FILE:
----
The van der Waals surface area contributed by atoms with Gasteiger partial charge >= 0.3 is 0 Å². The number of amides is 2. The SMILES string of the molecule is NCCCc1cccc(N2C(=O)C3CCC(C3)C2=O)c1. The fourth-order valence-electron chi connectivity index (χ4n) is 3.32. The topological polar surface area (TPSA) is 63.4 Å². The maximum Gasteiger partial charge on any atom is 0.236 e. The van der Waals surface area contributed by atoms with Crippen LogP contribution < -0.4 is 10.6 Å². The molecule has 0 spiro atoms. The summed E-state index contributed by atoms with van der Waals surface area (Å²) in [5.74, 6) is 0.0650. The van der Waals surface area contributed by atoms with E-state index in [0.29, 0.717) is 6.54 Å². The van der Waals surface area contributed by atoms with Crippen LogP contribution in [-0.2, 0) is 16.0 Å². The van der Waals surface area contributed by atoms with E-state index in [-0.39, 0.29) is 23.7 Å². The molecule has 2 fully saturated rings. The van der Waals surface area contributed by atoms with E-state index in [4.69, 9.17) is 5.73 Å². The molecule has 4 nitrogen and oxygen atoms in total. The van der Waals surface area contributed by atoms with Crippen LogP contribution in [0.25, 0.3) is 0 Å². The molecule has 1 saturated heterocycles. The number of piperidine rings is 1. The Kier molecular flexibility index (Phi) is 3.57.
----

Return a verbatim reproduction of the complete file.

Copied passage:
The van der Waals surface area contributed by atoms with Gasteiger partial charge >= 0.3 is 0 Å². The number of amides is 2. The SMILES string of the molecule is NCCCc1cccc(N2C(=O)C3CCC(C3)C2=O)c1. The fourth-order valence-electron chi connectivity index (χ4n) is 3.32. The topological polar surface area (TPSA) is 63.4 Å². The maximum Gasteiger partial charge on any atom is 0.236 e. The van der Waals surface area contributed by atoms with Crippen LogP contribution < -0.4 is 10.6 Å². The molecule has 0 spiro atoms. The summed E-state index contributed by atoms with van der Waals surface area (Å²) in [5.74, 6) is 0.0650. The van der Waals surface area contributed by atoms with E-state index in [0.29, 0.717) is 6.54 Å². The van der Waals surface area contributed by atoms with Crippen LogP contribution in [-0.2, 0) is 16.0 Å². The van der Waals surface area contributed by atoms with E-state index in [-0.39, 0.29) is 23.7 Å². The molecule has 2 fully saturated rings. The van der Waals surface area contributed by atoms with E-state index in [4.69, 9.17) is 5.73 Å². The molecule has 4 nitrogen and oxygen atoms in total. The van der Waals surface area contributed by atoms with Crippen LogP contribution in [0.25, 0.3) is 0 Å². The molecule has 1 saturated heterocycles. The number of piperidine rings is 1. The Kier molecular flexibility index (Phi) is 3.57.